Subscribe to RSS Feed

07|03|2007 04:33 pm EDT

An Intro to RSS For Domainers

by Adam Strong in Categories: Miscellaneous

rssI was chatting last night with a good domainer buddy of mine and I was telling him about the site and how he should read a few of the newer articles. He said he was pretty busy and it was hard to keep up with all the news on all the sites. I told him to keep up on the updates and to save himself some time, he should just sign up with a RSS Reader like and subscribe to our feed. I could tell I lost him. He asked me how it was updated and whether it came via email, etc. This isn’t the first time I’ve seemed to lose a domainer when I’m talking about the site, the feed or even commenting on the site.

Joe Davison over at TechAnalyst also noted this lack of tech-savvy in the domainer crowd at DomainFest.

When Michael Arrington keynoted at DomainFest LA in January of this year, I witnessed firsthand that OVER HALF of the surveyed audience was unfamiliar with RSS — a basic web syndication standard. This is an embarrassment.

I dont think it’s an embarrasment so much as just the reality of domainers. Domainers come from all walks of life and the tech sector isn’t normally one of them. I came from a design and marketing background for example, but it is pretty standard technology now. However, what is more embarrassing honestly ? : that most of the tech guys missed the boat on domains or that domainers missed the boat on RSS . . . anyway, I’ll save that for another time.

Ok, so what does this do with domains? Well we both of us found this funny : as I chatted with him and tried to explain RSS he was quickly able to find a great resource through just typing in a domain that made sense. So, I thought I’d throw this out there for all you readers who might be a little clueless (or intimidated or busy or whatever reason you don’t know this already) on how the newer formats of internet publishing works. I suggest you read this site for a brief primer (or maybe check out Now after you are done reading that site and you’ve signed up for a RSS reader account come back to our site and click the orange subscribe button up at the top. Now wasn’t that easy.

All aboard the clue-train. Choo! Choo!



Michele Neylon

July 3, 2007 @ 7:43 pm EDT


I think too many people get caught up and confused with the terminology.

Instead of talking about RSS, which is just a buzzword really, if you can show someone why they’d want to use a feed reader and point them at a set of feeds, you might have more success

Just my thoughts :)


Frank Michlick

July 3, 2007 @ 7:56 pm EDT


I think it’s probably a mixture of things.

In a way you and I are geeks. A lot of domainers came across domains by accident and did really well with investing in them. I still blame my moderate success in domaining on my geekyness – since the average user on the Internet is not a geek. But I am getting better at it :)


Joe Davison

July 4, 2007 @ 1:04 pm EDT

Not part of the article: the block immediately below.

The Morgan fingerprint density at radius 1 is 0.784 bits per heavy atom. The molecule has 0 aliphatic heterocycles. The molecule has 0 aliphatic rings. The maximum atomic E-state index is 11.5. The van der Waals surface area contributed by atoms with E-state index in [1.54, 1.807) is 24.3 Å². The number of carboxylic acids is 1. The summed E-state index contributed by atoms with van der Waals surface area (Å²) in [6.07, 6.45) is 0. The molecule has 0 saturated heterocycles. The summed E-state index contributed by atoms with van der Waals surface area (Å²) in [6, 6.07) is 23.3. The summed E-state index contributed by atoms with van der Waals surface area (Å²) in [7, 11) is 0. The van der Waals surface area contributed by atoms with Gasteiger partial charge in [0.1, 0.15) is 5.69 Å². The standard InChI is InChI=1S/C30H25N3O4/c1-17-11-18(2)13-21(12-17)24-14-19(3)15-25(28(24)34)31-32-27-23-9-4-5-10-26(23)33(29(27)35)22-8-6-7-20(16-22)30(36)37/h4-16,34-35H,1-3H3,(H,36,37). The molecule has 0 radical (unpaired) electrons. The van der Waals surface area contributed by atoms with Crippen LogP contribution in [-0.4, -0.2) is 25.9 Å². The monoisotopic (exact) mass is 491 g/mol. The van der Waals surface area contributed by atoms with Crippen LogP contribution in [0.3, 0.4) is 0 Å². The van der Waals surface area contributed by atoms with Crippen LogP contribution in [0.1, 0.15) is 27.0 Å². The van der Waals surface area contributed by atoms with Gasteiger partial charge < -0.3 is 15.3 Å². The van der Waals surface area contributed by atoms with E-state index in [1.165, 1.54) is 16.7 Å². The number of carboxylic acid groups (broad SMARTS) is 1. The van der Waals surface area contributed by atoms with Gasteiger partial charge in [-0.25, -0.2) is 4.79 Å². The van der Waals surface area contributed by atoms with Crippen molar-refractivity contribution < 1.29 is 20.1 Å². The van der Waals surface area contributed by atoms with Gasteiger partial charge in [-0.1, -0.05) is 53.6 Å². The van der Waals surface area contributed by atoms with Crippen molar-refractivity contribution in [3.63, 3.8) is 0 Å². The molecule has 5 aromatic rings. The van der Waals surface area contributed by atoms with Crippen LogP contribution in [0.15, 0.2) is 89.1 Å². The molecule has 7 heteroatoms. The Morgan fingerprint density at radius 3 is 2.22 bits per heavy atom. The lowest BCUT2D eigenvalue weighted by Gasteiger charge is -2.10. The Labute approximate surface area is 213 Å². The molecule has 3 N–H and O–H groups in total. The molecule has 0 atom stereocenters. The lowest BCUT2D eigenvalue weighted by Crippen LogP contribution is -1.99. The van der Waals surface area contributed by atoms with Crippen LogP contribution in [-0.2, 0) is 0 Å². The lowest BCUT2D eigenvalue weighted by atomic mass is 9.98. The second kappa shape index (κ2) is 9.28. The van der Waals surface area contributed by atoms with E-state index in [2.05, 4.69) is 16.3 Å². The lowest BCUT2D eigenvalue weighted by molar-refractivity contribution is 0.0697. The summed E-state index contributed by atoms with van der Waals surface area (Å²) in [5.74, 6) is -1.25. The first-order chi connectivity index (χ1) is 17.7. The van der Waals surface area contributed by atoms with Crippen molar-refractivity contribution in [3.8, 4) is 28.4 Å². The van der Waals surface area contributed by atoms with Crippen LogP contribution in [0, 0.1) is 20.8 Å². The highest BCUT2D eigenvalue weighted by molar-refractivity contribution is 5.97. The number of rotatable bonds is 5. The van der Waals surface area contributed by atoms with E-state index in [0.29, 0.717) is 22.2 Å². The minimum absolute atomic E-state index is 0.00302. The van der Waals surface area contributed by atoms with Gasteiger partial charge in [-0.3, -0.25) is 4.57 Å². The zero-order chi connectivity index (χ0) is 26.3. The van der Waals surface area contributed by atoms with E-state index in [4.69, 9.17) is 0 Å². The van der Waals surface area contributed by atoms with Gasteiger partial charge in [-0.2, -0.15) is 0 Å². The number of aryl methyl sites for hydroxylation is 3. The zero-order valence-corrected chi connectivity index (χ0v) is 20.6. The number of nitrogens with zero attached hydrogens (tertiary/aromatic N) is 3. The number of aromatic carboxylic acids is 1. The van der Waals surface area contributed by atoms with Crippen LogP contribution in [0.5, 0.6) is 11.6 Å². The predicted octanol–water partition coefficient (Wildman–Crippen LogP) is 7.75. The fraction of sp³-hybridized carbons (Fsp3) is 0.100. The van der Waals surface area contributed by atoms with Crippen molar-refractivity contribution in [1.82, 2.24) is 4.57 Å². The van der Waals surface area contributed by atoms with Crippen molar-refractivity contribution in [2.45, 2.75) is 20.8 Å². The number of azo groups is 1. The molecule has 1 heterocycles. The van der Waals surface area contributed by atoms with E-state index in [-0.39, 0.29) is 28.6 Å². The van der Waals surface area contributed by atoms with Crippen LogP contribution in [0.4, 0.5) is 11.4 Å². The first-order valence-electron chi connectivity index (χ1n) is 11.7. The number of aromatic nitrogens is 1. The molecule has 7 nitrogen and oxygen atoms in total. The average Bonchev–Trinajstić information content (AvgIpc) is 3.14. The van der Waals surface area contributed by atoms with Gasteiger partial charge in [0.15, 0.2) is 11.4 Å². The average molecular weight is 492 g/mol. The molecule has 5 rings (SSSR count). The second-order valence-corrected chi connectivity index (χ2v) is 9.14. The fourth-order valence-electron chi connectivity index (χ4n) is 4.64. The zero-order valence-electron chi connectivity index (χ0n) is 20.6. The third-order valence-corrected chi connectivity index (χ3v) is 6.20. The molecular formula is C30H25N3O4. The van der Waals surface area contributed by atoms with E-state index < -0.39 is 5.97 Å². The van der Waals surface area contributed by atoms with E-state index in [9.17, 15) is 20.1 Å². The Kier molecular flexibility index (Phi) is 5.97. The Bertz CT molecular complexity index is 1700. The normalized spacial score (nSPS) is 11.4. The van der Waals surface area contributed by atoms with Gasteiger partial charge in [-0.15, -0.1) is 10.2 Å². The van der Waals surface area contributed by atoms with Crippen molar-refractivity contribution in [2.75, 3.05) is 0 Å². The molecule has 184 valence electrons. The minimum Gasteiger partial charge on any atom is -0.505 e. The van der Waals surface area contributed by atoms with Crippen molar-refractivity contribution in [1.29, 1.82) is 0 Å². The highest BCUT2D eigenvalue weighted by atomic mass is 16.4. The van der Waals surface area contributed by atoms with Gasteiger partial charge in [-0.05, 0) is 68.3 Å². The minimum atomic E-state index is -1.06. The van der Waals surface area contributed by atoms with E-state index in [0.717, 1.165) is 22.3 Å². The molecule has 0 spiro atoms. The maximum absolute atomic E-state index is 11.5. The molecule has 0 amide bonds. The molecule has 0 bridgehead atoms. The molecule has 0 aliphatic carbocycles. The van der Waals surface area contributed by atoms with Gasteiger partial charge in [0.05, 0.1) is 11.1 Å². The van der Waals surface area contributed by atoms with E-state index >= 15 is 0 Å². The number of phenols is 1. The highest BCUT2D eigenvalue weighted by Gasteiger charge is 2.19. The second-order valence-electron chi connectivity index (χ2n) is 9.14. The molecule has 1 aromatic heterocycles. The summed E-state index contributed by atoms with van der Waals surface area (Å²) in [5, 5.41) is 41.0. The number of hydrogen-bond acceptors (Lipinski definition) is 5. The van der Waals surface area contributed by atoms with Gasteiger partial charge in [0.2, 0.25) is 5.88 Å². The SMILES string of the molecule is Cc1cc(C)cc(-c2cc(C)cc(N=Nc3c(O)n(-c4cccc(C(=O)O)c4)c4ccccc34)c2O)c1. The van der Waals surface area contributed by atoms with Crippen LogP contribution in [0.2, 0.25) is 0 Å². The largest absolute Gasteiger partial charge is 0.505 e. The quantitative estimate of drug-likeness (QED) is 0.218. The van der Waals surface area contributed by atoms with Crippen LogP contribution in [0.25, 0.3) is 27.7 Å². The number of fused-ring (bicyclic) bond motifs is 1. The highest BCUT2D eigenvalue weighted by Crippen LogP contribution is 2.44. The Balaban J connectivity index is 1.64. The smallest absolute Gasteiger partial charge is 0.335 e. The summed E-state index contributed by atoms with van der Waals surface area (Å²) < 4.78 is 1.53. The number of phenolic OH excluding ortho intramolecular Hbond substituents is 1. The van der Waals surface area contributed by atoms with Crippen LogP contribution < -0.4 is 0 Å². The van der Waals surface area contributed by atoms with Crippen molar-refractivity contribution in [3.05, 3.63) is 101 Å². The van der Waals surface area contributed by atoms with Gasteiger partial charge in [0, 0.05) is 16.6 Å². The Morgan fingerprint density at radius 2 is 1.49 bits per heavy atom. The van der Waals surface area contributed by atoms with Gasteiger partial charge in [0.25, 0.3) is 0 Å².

Hi Adam,

Perhaps the use of the word “embarassment” was a bit strong — the intent of my wording to convey my shock — I simply hadn’t expected it.

Ultimately, I think both sides are accountable for the state of affairs. At this point, we need to be doing everything we can to bring together the tech community and the domainer community — they are two communities that desperately need each other and can benefit massively by being on the same page.

Joe Davison

Michele Neylon

July 4, 2007 @ 7:33 pm EDT


I’m not a geek – or so my technical staff keep telling me :)


Bob DeCecco

July 4, 2007 @ 10:23 pm EDT

I use Pageflakes (some may be familiar with Netvibes) for my RSS feeds to stay on top of the latest and greatest, but now I need a feed for my RSS feeds :) LOL

Adam Strong

July 5, 2007 @ 12:11 am EDT

Joe. We’re on the same page. :)

Matt Robson

September 28, 2007 @ 9:57 am EDT

Although I believe that Domain management could benefit from technology know-how, I don’t really expect the tech community to be a catalyst in this niche market.

I think the stakeholders such as advertising agencies, who really have most of the decision-making in the media world, need to act as catalysts by adopting ways of being directly integrated with large domain owners.

Once transacting in an open market becomes a commodity, rather than a closed network…transaction costs will be below 10%. This will provide additional revenue for publishers, and better cross-site transparent user behavior tracking which will be better for advertisers to manage granular bids.

Right now, as Google and Yahoo bundle their blind domain channel with their search and content networks, and its not possible to have different bidding strategies for the domain channel, no less differentiated bidding strategies within the channel.

Right now, large clients, and most agencies are JUST BEGINNING to explore their relationships with parking compaines like / domainsponsor and sendori.

This is an important time for the domain AND tech community to court agencies and sell their media or their ad-optimization strategies to the buyers.

RSS feed for comments on this post · TrackBack URI

Leave a Reply